Not Recognizing a Concussion can be Costly
3 Reasons Recognizing a Concussion is Important
A Concussion is a Head Injury, Head Injuries are Bad
According to the CDC, a concussion is a mild traumatic brain injury (TBI). However, even if it is “mild” it still can be dangerous. Besides that, having one makes us more susceptible to the next one, and preliminary evidence shows that repeated mild TBIs (even those without symptoms), can lead to permanent brain damage.
Concussion Symptoms Require a Physician Follow-Up
Symptoms can last from a few days to a few weeks. Some symptoms can even last longer depending on the type of injury. Recognition is tricky because some people may report that they are “Not Feeling Right.” Be aware that other medical conditions can mimic concussion symptoms. That’s why, when symptoms are recognized, medical evaluation is important for proper diagnosis and treatment.
It’s the Law
Every state has some form of Concussion Legislation. There are actions that coaches and school health officials are required to take.
This month in Iowa, a Des Moines jury awarded a former high school football player almost $1 million because of the school’s response to his head injury. His concussion symptoms were actually symptoms of a more serious brain injury. While he was pulled from play, the school failed to follow their state’s protocol for post-concussion follow up with his family or a physician. He had a blood clot and required brain surgery.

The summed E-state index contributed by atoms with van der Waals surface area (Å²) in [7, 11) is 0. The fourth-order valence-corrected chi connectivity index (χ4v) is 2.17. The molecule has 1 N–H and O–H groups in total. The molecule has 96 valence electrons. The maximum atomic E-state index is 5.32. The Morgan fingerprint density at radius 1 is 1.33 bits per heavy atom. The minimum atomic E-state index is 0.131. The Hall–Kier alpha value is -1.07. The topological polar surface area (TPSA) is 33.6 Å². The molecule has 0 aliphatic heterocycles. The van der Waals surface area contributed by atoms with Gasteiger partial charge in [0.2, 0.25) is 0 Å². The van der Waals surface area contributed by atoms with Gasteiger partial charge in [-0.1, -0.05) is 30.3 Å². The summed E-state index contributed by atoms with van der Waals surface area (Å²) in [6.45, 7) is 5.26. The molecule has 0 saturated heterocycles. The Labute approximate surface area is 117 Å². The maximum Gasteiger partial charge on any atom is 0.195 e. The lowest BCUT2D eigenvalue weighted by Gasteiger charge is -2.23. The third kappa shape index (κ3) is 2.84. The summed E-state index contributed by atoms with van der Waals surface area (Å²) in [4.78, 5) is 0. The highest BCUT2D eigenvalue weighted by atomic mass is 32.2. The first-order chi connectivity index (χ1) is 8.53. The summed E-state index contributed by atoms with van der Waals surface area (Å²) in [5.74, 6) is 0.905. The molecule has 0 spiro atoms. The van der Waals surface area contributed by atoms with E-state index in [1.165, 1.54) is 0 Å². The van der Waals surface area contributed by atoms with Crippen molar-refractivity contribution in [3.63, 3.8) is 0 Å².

What to Look For – Recognizing a Concussion
Here are the signs and symptoms of a concussion from the Mayo Clinic’s website:
• Headache or a feeling of pressure in the head
• Temporary loss of consciousness
• Confusion or feeling as if in a fog
• Amnesia surrounding the traumatic event
• Dizziness or “seeing stars”
• Ringing in the ears
• Slurred speech
• Delayed response to questions
• Appearing dazed
The onset of these concussion symptoms can be delayed by hours or even days:
• Concentration and memory complaints
• Irritability and other personality changes
• Sensitivity to light and noise
• Sleep disturbances
• Psychological adjustment problems and depression
• Disorders of taste and smell
With young children, recognizing a concussion may be more difficult as they might not be able to communicate what’s wrong. Here are some signs of head injury in infants and toddlers:
• Appearing dazed
• Listlessness and tiring easily
• Irritability and crankiness
• Loss of balance and unsteady walking
• Crying excessively
• Change in eating or sleeping patterns
• Lack of interest in favorite toys
You can also view other symptoms and information on the CDC’s Website.
Take time to review your concussion treatment protocol regularly. If you don’t have one, make one. Consult with your state authority for guidance on the requirements, and check out the TBI resources for coaches and parents from the CDC.